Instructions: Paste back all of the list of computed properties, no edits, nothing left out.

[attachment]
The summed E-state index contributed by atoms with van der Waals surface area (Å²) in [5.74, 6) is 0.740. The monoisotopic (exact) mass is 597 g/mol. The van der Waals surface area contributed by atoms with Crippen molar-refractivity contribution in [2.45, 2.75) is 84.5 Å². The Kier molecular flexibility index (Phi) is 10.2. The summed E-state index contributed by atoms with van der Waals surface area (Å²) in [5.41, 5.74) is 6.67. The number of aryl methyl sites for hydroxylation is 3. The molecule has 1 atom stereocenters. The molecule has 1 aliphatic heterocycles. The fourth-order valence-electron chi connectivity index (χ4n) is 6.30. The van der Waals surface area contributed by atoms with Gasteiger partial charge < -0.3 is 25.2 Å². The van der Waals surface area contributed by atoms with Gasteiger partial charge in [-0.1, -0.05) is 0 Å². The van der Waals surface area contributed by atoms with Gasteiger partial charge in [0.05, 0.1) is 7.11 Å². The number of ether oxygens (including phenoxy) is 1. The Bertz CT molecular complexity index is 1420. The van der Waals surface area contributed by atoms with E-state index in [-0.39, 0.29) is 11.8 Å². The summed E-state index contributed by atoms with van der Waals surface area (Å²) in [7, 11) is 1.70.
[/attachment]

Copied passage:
The summed E-state index contributed by atoms with van der Waals surface area (Å²) in [5.74, 6) is 0.740. The monoisotopic (exact) mass is 597 g/mol. The van der Waals surface area contributed by atoms with Crippen molar-refractivity contribution in [2.45, 2.75) is 84.5 Å². The Kier molecular flexibility index (Phi) is 10.2. The summed E-state index contributed by atoms with van der Waals surface area (Å²) in [5.41, 5.74) is 6.67. The number of aryl methyl sites for hydroxylation is 3. The molecule has 1 atom stereocenters. The molecule has 1 aliphatic heterocycles. The fourth-order valence-electron chi connectivity index (χ4n) is 6.30. The van der Waals surface area contributed by atoms with Gasteiger partial charge < -0.3 is 25.2 Å². The van der Waals surface area contributed by atoms with Gasteiger partial charge in [-0.1, -0.05) is 0 Å². The van der Waals surface area contributed by atoms with Gasteiger partial charge in [0.05, 0.1) is 7.11 Å². The number of ether oxygens (including phenoxy) is 1. The Bertz CT molecular complexity index is 1420. The van der Waals surface area contributed by atoms with E-state index in [-0.39, 0.29) is 11.8 Å². The summed E-state index contributed by atoms with van der Waals surface area (Å²) in [7, 11) is 1.70.